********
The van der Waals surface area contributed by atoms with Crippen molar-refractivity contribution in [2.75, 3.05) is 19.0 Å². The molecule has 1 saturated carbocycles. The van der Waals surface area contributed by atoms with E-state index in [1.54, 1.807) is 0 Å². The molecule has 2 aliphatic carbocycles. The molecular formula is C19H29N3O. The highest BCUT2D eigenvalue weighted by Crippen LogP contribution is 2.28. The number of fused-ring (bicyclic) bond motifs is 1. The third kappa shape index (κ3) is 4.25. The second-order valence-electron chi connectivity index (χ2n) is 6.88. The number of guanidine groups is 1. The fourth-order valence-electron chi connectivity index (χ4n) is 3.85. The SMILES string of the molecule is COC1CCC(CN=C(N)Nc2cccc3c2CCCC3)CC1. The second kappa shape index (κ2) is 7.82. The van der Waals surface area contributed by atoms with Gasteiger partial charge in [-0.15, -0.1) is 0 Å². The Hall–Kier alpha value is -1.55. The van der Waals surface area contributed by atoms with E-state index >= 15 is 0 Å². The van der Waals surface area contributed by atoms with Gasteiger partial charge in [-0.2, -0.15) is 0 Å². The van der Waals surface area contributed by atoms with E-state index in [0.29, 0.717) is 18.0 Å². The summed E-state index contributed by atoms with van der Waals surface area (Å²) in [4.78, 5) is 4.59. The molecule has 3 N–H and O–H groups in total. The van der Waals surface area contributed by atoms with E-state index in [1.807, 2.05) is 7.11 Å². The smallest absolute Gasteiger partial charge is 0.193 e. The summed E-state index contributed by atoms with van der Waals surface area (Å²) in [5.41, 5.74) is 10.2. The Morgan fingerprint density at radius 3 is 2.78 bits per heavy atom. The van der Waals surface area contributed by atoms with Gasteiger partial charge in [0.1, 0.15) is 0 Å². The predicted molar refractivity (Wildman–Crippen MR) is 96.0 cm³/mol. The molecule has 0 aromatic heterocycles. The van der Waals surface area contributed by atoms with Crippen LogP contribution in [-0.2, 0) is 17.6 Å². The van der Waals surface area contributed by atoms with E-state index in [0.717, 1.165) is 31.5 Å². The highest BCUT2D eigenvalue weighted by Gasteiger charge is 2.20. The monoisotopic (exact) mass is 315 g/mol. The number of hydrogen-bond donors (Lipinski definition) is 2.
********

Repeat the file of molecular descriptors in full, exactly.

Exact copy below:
The van der Waals surface area contributed by atoms with Crippen molar-refractivity contribution in [2.75, 3.05) is 19.0 Å². The molecule has 1 saturated carbocycles. The van der Waals surface area contributed by atoms with E-state index in [1.54, 1.807) is 0 Å². The molecule has 2 aliphatic carbocycles. The molecular formula is C19H29N3O. The highest BCUT2D eigenvalue weighted by Crippen LogP contribution is 2.28. The number of fused-ring (bicyclic) bond motifs is 1. The third kappa shape index (κ3) is 4.25. The second-order valence-electron chi connectivity index (χ2n) is 6.88. The number of guanidine groups is 1. The fourth-order valence-electron chi connectivity index (χ4n) is 3.85. The SMILES string of the molecule is COC1CCC(CN=C(N)Nc2cccc3c2CCCC3)CC1. The second kappa shape index (κ2) is 7.82. The van der Waals surface area contributed by atoms with Gasteiger partial charge in [-0.15, -0.1) is 0 Å². The Hall–Kier alpha value is -1.55. The van der Waals surface area contributed by atoms with E-state index >= 15 is 0 Å². The van der Waals surface area contributed by atoms with Gasteiger partial charge in [-0.2, -0.15) is 0 Å². The van der Waals surface area contributed by atoms with E-state index in [0.29, 0.717) is 18.0 Å². The summed E-state index contributed by atoms with van der Waals surface area (Å²) in [4.78, 5) is 4.59. The molecule has 3 N–H and O–H groups in total. The van der Waals surface area contributed by atoms with E-state index in [1.807, 2.05) is 7.11 Å². The smallest absolute Gasteiger partial charge is 0.193 e. The summed E-state index contributed by atoms with van der Waals surface area (Å²) in [5.41, 5.74) is 10.2. The Morgan fingerprint density at radius 3 is 2.78 bits per heavy atom. The van der Waals surface area contributed by atoms with Gasteiger partial charge in [0.1, 0.15) is 0 Å². The predicted molar refractivity (Wildman–Crippen MR) is 96.0 cm³/mol. The molecule has 0 aromatic heterocycles. The van der Waals surface area contributed by atoms with Crippen LogP contribution in [-0.2, 0) is 17.6 Å². The van der Waals surface area contributed by atoms with E-state index in [0.717, 1.165) is 31.5 Å². The highest BCUT2D eigenvalue weighted by Gasteiger charge is 2.20. The monoisotopic (exact) mass is 315 g/mol. The number of hydrogen-bond donors (Lipinski definition) is 2.